Editorial: Let California’s homeless community college students park overnight in school lots
Homelessness has come to California’s public colleges, just as it has to every other institution in the state. In the community college system, a recent report found that 19% of nearly 40,000 students surveyed had been homeless at some point during the previous year. Some community college campuses have food banks, and all are required by law to make showers in their athletic facilities available to homeless students. But few of the 114 community college campuses offer housing to any of their 2.1 million students, let alone homeless ones.
So Assemblyman Marc Berman (D-Palo Alto) has come up with a creative idea: Why not let homeless students who live in their cars park overnight on campus? Although that’s not a solution for homelessness, it would offer a short-term fix for homeless students with cars who are already working on a long-term answer — getting a college degree to broaden their options and increase their earning power.
Berman’s Assembly Bill 302 would require community colleges with parking facilities to allow homeless students who live in their vehicles to park in lots overnight. The bill sailed through the Assembly but is facing resistance now in the Senate from the colleges’ trade association, the Community College League of California. A dozen of the 73 community college districts and several individual colleges have also officially registered their opposition.
This bill offers, simply, a temporary but much needed measure of help.
A Community College League spokesperson calls the bill well-intentioned but cites numerous potential problems: Would a college be liable if a homeless student died in his or her car from extreme heat or cold? What if the student were assaulted? Could a student live in the car with a child? What if the college needs to hire extra security and provide new bathroom facilities? The state should reimburse the schools for the costs the bill would impose, but that’s a complicated, lengthy process. In the meantime, colleges would have to pay for this.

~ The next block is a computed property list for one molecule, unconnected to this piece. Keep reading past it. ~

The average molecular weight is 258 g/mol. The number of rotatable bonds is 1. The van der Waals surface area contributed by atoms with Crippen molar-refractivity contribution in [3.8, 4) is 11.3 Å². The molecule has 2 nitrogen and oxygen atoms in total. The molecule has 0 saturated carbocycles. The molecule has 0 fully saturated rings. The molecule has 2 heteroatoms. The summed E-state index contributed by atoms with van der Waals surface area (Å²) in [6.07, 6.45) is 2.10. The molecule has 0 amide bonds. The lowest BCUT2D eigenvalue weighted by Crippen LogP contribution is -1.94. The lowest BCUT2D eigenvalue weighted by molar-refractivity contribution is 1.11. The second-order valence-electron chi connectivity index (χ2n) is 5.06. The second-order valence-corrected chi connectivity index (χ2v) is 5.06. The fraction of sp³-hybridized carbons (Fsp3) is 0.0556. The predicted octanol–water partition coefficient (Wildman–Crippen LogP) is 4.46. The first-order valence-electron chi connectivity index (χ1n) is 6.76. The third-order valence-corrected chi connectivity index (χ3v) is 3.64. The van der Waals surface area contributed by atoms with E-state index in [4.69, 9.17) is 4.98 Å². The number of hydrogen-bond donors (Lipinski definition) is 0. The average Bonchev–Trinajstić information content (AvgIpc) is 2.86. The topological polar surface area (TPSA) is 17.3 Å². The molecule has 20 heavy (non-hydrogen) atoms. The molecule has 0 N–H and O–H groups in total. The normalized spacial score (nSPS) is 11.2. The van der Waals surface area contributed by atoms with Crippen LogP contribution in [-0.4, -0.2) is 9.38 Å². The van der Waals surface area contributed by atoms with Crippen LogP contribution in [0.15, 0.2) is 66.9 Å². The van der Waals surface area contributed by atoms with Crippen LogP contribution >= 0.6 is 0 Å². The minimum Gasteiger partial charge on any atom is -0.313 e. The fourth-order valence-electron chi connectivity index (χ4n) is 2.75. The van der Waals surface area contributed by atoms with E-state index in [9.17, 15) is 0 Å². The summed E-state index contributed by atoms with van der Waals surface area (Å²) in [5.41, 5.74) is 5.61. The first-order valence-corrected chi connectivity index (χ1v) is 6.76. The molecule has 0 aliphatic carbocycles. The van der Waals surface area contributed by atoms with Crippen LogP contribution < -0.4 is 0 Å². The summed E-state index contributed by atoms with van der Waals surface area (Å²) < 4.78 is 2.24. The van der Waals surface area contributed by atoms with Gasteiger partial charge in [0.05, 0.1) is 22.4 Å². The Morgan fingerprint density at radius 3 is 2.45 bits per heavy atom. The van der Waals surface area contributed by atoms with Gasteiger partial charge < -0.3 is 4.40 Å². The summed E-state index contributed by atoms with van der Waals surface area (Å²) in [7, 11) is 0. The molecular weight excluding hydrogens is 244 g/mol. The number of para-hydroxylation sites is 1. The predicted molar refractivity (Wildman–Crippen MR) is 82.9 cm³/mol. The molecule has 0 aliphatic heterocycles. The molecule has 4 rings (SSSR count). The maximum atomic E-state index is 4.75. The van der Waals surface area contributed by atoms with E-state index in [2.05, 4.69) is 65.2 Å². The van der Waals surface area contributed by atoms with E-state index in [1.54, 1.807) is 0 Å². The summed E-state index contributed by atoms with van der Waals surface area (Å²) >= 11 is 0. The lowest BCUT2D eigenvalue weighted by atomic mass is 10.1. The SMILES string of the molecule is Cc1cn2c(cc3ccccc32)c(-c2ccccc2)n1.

These are legitimate concerns, but none is insurmountable. There are ways to address them. The bill would require colleges to obtain liability waivers from the students who sleep in their lots. (They routinely do that for field trips.) The schools could prohibit students from having children — or anyone else — living in cars with them on campus. Colleges might try working with local police departments to help with security if they can’t afford to hire more officers, although there’s no guarantee that the local departments would want to take on the extra responsibility.
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To limit the number of homeless parkers, the bill would also allow overnight parking privileges just for serious students in good standing at the college who are enrolled in at least six units per semester.
And the bill would sunset Dec. 31, 2022. So if the program isn’t working, it wouldn’t have to be renewed.
Providing a safe parking place isn’t the only way colleges can help homeless students. The bill would let campuses opt out of overnight parking if they offered emergency grants to secure housing, hotel vouchers through a public agency or community organization, and referrals to rapid rehousing services. Meanwhile, several other bills winding their way through the legislature would offer emergency aid to students experiencing severe financial problems. Any of those would help support homeless students and other students in dire straits.
But these schools (and legislators) need to keep in mind that homelessness is an unusually knotty problem. If it were easy to solve, we would have already built all the housing we need and (almost) no one would be homeless. This bill offers, simply, a temporary but much needed measure of help.
The Community College League complains that its members shouldn’t have to do this when they are already significantly underfunded. (Community colleges serve 74% of the students in the state’s public higher-education system.) That may be a legitimate complaint, but the homelessness problem has to be tackled — with or without extra state dollars. This is the reality of educating a portion of students in the community college system in California. If colleges can’t let them stay in their parking lots through the night, then they need to come up with other specific, immediate ways to help them. Otherwise, those students may end up not getting through college at all.
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